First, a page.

I’m the only player that really paid: Bravo on India tour pull-out
The ODI in 2014 against India in Dharamsala was Bravo's last for West Indies. (Getty Image)

Dwayne Bravo, who recently announced his retirement from international cricket, has blamed West Indies pull out of the tour of India in 2014 a result of the players dispute with the West Indies Players Association (WIPA) as the reason behind his decision. West Indies, then led by Bravo, arrived in India in 2014 to play three Tests, five ODIs and one T20 international, but pulled out midway through the tour after the fourth ODI in Dharamsala.

The reason was a growing impasse between players and the WIPA regarding pay, and the board communicated to the BCCI that it was left with no choice after a contracts fallout with the players. Bravo never played an ODI for West Indies since, and speaking to i955fm, a Trinidad-based radio station, the allrounder opened up on the pull-out of 2014.

“The only thing I would do differently is tape everyone. Record everyone who was in there,” Bravo said. “I’m the only player that really paid for what happened in India. The only one who never get the opportunity to play one-day cricket again. I made a stand, as the captain, as the leader of the team, for the best interest of my players, and by extension the players who have come and played for West Indies cricket. At the end of the day, it wasn’t fair on our bosses to send us on tour and cut the guys’ contract by 75 percent. It was just really unfair.”

Bravo went on to reveal that relations between WICB (now Cricket West Indies) and the players began turning sour in January, when Wavell Hinds, the then President of WIPA, suggested the implementation of a professional league system, which needed the players to undergo salary pay-cut. According to Bravo, he, and the seniors (Ramnaresh Sarwan, Shivnarine Chanderpaul) agreed to the proposal, but the new salary structure of the players was not presented to them yet. It was only in October, the month of the tour that the new figures were revealed which did not go down too well with the players.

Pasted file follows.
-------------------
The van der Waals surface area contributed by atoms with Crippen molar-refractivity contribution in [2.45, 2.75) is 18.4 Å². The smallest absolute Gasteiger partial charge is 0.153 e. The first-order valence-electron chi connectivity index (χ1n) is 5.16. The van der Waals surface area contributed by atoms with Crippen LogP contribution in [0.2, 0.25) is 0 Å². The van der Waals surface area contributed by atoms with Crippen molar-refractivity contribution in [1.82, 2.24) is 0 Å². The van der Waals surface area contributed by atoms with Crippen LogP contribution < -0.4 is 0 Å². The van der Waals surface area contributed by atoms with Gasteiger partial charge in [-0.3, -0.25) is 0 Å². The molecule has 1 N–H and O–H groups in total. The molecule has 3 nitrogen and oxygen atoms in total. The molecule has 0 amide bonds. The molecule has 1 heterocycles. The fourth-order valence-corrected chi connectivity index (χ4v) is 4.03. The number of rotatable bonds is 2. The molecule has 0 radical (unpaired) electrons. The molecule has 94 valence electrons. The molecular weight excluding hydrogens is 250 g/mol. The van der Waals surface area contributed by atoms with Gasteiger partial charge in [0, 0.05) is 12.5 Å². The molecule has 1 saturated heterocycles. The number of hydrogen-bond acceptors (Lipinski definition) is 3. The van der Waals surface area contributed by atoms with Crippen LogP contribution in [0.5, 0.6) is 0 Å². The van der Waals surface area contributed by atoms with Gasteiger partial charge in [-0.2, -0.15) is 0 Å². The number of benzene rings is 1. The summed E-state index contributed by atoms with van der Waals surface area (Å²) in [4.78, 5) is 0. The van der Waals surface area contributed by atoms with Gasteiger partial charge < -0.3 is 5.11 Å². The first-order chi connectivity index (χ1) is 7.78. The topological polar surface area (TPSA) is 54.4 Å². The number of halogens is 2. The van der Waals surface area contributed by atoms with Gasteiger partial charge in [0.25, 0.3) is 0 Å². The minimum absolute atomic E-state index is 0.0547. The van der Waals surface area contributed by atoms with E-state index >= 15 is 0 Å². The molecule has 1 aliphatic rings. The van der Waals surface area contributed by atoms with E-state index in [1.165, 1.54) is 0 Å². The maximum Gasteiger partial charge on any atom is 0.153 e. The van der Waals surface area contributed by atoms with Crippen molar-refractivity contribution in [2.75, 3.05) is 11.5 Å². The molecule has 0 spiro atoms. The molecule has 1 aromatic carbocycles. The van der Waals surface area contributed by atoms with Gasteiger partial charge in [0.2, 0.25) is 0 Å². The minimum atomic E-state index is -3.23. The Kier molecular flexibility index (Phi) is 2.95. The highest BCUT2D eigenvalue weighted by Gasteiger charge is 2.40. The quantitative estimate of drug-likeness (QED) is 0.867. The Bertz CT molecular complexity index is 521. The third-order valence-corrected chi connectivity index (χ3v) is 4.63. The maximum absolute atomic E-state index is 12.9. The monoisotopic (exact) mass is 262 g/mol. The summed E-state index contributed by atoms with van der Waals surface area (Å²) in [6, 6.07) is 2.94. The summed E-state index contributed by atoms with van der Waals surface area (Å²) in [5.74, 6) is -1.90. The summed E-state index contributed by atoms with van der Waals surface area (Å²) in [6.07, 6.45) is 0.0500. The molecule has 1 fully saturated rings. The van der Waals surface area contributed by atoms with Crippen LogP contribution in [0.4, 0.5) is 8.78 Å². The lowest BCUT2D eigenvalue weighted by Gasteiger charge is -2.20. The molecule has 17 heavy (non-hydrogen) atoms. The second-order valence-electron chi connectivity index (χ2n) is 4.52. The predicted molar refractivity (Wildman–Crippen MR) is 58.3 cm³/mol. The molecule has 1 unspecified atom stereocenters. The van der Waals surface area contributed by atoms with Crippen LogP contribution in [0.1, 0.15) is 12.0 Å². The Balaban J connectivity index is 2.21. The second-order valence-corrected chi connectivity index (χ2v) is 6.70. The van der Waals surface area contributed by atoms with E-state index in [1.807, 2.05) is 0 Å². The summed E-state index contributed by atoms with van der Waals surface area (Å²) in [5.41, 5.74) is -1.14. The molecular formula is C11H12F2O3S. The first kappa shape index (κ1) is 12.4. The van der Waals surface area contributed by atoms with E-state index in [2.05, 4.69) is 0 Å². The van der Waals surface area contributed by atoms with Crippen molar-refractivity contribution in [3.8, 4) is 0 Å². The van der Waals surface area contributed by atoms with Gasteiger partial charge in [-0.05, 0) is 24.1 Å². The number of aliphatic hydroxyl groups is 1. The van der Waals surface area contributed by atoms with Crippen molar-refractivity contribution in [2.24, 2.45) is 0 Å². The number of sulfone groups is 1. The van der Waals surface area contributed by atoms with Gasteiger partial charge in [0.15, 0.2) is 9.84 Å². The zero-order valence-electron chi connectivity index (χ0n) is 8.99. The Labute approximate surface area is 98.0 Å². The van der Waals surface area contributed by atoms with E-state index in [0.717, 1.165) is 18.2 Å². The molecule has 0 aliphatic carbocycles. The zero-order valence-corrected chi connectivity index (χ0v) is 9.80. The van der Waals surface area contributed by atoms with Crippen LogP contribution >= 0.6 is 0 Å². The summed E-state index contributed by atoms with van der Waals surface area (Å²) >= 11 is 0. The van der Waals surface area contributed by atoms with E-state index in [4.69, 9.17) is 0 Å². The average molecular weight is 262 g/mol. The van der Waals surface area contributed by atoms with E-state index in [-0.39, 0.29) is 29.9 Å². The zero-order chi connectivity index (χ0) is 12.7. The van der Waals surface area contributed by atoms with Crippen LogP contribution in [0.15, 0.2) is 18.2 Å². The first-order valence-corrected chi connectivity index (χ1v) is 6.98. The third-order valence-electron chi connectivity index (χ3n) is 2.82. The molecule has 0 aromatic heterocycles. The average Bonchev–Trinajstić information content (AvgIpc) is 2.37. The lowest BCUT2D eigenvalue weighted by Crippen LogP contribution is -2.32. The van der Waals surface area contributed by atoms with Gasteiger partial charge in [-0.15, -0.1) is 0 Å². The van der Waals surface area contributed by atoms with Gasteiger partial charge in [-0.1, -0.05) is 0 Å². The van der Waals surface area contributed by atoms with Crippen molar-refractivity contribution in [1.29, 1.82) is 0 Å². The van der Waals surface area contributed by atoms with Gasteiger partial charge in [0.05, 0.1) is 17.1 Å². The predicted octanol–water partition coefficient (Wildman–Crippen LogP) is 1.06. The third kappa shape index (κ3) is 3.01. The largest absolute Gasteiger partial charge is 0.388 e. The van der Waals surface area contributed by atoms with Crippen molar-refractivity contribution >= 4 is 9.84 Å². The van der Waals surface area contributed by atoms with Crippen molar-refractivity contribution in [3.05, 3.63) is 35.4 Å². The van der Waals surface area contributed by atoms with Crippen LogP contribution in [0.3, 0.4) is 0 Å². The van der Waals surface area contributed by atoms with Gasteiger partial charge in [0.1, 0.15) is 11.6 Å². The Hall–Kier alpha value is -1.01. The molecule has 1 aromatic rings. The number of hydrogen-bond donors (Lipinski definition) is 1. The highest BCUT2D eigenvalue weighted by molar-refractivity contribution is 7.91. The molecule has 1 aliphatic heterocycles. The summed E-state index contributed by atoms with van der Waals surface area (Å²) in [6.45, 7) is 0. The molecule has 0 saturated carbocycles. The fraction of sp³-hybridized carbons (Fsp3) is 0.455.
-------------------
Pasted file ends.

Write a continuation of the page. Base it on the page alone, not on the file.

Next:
“The next time we hear from WIPA, or see anything about our contract or new figures, was in October, when the team was already in India. When the team arrived in India – I was already there playing Champions League for Chennai Super Kings – couple of the players message me, ‘skipper, did you see the new contract?’ I said, no. When you look at it, you see, straight across the board, the players’ salary was cut by 75 percent. That’s where it really, really happened, where everything broke down. I straightaway get on to Wavell Hinds. He says: ‘Bravo, tell the players do not sign the contract, it’s not still cast in stone, do not sign the contract,'” added Bravo.

Bravo further revealed that West Indies were due to fly out before the first ODI itself, but a text message from N Srinivasan, the-then President of the BCCI requesting them to go ahead with the game, made Bravo and Co. change their minds.

“I remember fully well before we said we weren’t going to play the first game, 3 am in the morning, I get a message from the BCCI boss, the old one, Mr [N] Srinivasan, that ‘please take the field.’ I listened to him – and woke up at 6 am to tell the team that we have to play. And everyone was against playing. Everyone thought that I panicked and chickened out and all these things, Bravo said.

“But I was more concerned about the players’ future more than anything else, because it was a serious decision to not play and walk away from the tour. All of us could have been banned for life. So by taking the opportunity and listening to the bosses of BCCI, that was one way to ensure that we are protected.”

West Indies beat India in the first ODI and lost the next game in Delhi. The third game in Vizag was cancelled due to a storm before the Windies travelled to the quaint hills of Dharamsala. Bravo went on to add that he and the team were not in favour of pulling out, for it would reflect West Indies in poor light. But Bravo’s plea continued falling on deaf ears which eventually left them no choice but to abandon the tour.

“Collectively as a team, we decided what to do. I listened to every single player. Apart from one player, everyone signed on a piece of paper, that they were all in support of leaving the tour,” Bravo said. “But we did not just decide to walk away from the tour. There were different times when we tried to reach out to both our WIPA president [Wavell Hinds] and the cricket president [Dave Cameron, Cricket West Indies president].

“So we threatened [to pull out] from the first game, but we played. We threatened for the second game, but we played. The [fourth] game we went out (the whole team accompanied Bravo to the toss), so it was just a message and a signal, trying to let them know that we are not happy with whatever is going on.”